Paleontologists aren’t the only ones who get to deal with fossils! Astronomers can also find relics as old as time itself. The incredible discovery made by researchers at the Swinburne University of Technology in Australia is proof of this and this discovery was made using one of the most powerful optical instruments in the world: the twin telescopes at the W.M. Keck Observatory, a facility located at the top of Mauna Kea, a dormant volcano in Hawaii, 4,145 meters high.
In a statement that was published in the Monthly Notices of the Royal Astronomical Society, astronomers Fred Robert and Michael Murphy reveal that they have detected a surprising ‘cloud’, now being considered a ‘fossil’ from the Big Bang.
‘This particular cloud seems pristine, unpolluted by stars even 1.5 billion years after the Big Bang,’ revealed Fred Roberts in a statement.
‘The most compelling explanation is that it’s a true relic of the Big Bang,’ continues the scientist.
An incomparable brightness
In order to make this discovery, astronomers used two of the devices set up in the W.M. Keck Observatory. These devices were the Echelle Spectrograph and Imager (ESI) and the High-Resolution Echelle Spectrometer (HIRES). These tools allowed them to analyze the spectral shadows emitted by a very unique structure known as a quasar.
One of these rare celestial objects is actually behind the famous ‘fossil’ from the Big Bang. The first thing that makes it so rare is its brightness which is quite unique for our universe. It was actually this brightness that allowed the astronomers to detect the elements present in this nebula that is untouched by all stellar ‘pollution’.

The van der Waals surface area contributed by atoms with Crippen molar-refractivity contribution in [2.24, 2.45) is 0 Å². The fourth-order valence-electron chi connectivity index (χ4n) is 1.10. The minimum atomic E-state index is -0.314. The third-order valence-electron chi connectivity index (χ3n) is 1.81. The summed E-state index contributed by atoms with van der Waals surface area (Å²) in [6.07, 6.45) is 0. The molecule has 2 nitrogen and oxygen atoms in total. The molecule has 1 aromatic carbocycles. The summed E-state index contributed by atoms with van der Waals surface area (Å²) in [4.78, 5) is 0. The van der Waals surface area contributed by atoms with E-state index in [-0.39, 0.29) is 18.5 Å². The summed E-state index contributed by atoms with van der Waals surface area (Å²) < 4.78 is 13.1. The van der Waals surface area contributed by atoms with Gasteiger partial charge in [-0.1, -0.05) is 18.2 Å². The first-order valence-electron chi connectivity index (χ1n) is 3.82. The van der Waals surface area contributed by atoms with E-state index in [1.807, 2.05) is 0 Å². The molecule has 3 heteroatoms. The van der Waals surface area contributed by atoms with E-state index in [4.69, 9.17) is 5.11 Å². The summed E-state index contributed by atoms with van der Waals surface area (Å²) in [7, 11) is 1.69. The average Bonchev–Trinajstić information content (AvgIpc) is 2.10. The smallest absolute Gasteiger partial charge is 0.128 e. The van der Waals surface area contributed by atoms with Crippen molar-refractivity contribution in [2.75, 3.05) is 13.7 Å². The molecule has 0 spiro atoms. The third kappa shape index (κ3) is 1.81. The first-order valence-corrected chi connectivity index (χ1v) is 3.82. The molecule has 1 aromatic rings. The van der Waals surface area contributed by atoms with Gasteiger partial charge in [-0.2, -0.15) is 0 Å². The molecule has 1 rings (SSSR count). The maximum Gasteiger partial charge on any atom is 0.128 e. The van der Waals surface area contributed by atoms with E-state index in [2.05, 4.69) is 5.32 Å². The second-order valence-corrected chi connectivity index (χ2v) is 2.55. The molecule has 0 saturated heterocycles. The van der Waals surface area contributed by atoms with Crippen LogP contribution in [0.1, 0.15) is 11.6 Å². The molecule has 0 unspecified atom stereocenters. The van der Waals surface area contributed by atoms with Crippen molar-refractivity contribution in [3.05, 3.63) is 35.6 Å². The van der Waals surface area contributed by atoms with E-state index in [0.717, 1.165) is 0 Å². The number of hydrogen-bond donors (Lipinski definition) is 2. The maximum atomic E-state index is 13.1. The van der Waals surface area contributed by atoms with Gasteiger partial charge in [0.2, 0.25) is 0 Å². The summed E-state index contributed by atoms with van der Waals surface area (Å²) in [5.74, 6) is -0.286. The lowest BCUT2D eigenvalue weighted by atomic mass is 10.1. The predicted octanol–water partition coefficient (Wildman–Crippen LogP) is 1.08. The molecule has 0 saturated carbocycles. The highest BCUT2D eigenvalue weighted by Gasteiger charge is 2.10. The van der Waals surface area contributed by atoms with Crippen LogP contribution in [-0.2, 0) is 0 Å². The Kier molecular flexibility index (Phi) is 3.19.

‘We targeted quasars where previous researchers had only seen shadows from hydrogen and not from heavy elements in lower-quality spectra. This allowed us to discover such a rare fossil quickly with the precious time on Keck Observatory’s twin telescopes,’ states Fred Robert. This new discovery comes now as a result of just two previous discoveries.
‘The first two were serendipitous discoveries and we thought they were the tip of the iceberg. But no one has discovered anything similar – they are clearly very rare and difficult to see. It’s fantastic to finally discover one systematically,’ adds John O’Meara, the astronomer who discovered one of the two previous nebulae. This discovery is a major breakthrough which will open doors for new and fresh perspectives for astronomy, as Michael Murphy highlights below.
‘It is now possible to survey for these fossil relics of the Big Bang. That will tell us exactly how rare they are and help us understand how some gas formed stars and galaxies in the early universe, and why some didn’t.’ These astronomical ‘fossils’ definitely seem to be just as important and rich in information as paleontological fossils.
Check out the video above for more on this amazing find!